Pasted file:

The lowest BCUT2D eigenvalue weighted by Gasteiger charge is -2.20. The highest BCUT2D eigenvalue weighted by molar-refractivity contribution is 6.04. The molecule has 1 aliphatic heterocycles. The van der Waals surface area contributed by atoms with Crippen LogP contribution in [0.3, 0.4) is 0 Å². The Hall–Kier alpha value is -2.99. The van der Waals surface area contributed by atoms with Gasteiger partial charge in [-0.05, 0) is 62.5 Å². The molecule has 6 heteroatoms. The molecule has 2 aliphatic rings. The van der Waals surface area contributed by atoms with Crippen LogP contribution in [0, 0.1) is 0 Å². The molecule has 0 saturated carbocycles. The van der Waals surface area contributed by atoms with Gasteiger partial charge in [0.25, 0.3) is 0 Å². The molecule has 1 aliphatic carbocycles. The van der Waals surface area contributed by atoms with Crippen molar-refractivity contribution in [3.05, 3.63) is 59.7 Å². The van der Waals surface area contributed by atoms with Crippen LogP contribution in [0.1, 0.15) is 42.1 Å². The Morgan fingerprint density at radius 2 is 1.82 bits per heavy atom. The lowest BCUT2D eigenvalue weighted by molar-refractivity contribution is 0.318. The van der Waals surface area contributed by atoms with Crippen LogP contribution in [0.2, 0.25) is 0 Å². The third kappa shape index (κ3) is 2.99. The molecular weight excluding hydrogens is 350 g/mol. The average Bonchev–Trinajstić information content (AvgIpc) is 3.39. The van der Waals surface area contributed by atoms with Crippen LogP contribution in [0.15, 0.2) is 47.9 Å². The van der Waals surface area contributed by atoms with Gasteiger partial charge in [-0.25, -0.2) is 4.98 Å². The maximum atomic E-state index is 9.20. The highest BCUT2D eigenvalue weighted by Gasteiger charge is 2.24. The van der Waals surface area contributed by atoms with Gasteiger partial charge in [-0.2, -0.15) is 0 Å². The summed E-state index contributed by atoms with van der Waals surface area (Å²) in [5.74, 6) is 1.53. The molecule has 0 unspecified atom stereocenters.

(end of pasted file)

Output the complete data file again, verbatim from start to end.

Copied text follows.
The lowest BCUT2D eigenvalue weighted by Gasteiger charge is -2.20. The highest BCUT2D eigenvalue weighted by molar-refractivity contribution is 6.04. The molecule has 1 aliphatic heterocycles. The van der Waals surface area contributed by atoms with Crippen LogP contribution in [0.3, 0.4) is 0 Å². The Hall–Kier alpha value is -2.99. The van der Waals surface area contributed by atoms with Gasteiger partial charge in [-0.05, 0) is 62.5 Å². The molecule has 6 heteroatoms. The molecule has 2 aliphatic rings. The van der Waals surface area contributed by atoms with Crippen LogP contribution in [0, 0.1) is 0 Å². The molecule has 0 saturated carbocycles. The van der Waals surface area contributed by atoms with Gasteiger partial charge in [0.25, 0.3) is 0 Å². The molecule has 1 aliphatic carbocycles. The van der Waals surface area contributed by atoms with Crippen molar-refractivity contribution in [3.05, 3.63) is 59.7 Å². The van der Waals surface area contributed by atoms with Crippen LogP contribution in [0.1, 0.15) is 42.1 Å². The Morgan fingerprint density at radius 2 is 1.82 bits per heavy atom. The lowest BCUT2D eigenvalue weighted by molar-refractivity contribution is 0.318. The van der Waals surface area contributed by atoms with Crippen LogP contribution in [0.2, 0.25) is 0 Å². The third kappa shape index (κ3) is 2.99. The molecular weight excluding hydrogens is 350 g/mol. The average Bonchev–Trinajstić information content (AvgIpc) is 3.39. The van der Waals surface area contributed by atoms with Crippen LogP contribution in [0.15, 0.2) is 47.9 Å². The van der Waals surface area contributed by atoms with Gasteiger partial charge in [-0.25, -0.2) is 4.98 Å². The maximum atomic E-state index is 9.20. The highest BCUT2D eigenvalue weighted by Gasteiger charge is 2.24. The van der Waals surface area contributed by atoms with Gasteiger partial charge in [-0.2, -0.15) is 0 Å². The summed E-state index contributed by atoms with van der Waals surface area (Å²) in [5.74, 6) is 1.53. The molecule has 0 unspecified atom stereocenters.